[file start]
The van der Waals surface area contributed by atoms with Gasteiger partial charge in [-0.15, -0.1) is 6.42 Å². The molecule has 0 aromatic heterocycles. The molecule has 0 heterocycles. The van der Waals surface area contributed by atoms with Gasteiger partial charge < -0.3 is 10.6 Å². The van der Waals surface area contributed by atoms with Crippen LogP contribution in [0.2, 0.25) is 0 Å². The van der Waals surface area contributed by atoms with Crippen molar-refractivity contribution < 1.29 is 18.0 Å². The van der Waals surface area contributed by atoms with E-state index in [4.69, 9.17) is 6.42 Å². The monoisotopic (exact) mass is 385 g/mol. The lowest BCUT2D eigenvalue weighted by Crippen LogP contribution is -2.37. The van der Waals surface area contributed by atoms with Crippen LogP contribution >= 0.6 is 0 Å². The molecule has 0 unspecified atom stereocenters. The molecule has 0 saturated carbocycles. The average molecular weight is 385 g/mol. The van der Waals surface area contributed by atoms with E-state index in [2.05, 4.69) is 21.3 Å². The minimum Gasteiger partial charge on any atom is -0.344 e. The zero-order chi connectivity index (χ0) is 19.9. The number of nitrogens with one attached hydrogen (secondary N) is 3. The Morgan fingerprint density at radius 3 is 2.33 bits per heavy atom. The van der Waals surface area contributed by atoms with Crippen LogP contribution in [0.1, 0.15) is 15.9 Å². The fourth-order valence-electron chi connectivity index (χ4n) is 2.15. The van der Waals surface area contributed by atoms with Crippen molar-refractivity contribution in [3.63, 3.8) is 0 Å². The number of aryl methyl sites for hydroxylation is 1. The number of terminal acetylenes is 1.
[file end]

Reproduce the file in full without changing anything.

The van der Waals surface area contributed by atoms with Gasteiger partial charge in [-0.15, -0.1) is 6.42 Å². The molecule has 0 aromatic heterocycles. The molecule has 0 heterocycles. The van der Waals surface area contributed by atoms with Gasteiger partial charge < -0.3 is 10.6 Å². The van der Waals surface area contributed by atoms with Crippen LogP contribution in [0.2, 0.25) is 0 Å². The van der Waals surface area contributed by atoms with Crippen molar-refractivity contribution < 1.29 is 18.0 Å². The van der Waals surface area contributed by atoms with E-state index in [4.69, 9.17) is 6.42 Å². The monoisotopic (exact) mass is 385 g/mol. The lowest BCUT2D eigenvalue weighted by Crippen LogP contribution is -2.37. The van der Waals surface area contributed by atoms with Crippen LogP contribution >= 0.6 is 0 Å². The molecule has 0 unspecified atom stereocenters. The molecule has 0 saturated carbocycles. The average molecular weight is 385 g/mol. The van der Waals surface area contributed by atoms with E-state index in [2.05, 4.69) is 21.3 Å². The minimum Gasteiger partial charge on any atom is -0.344 e. The zero-order chi connectivity index (χ0) is 19.9. The number of nitrogens with one attached hydrogen (secondary N) is 3. The Morgan fingerprint density at radius 3 is 2.33 bits per heavy atom. The van der Waals surface area contributed by atoms with Crippen LogP contribution in [0.1, 0.15) is 15.9 Å². The fourth-order valence-electron chi connectivity index (χ4n) is 2.15. The van der Waals surface area contributed by atoms with Crippen molar-refractivity contribution in [3.63, 3.8) is 0 Å². The number of aryl methyl sites for hydroxylation is 1. The number of terminal acetylenes is 1.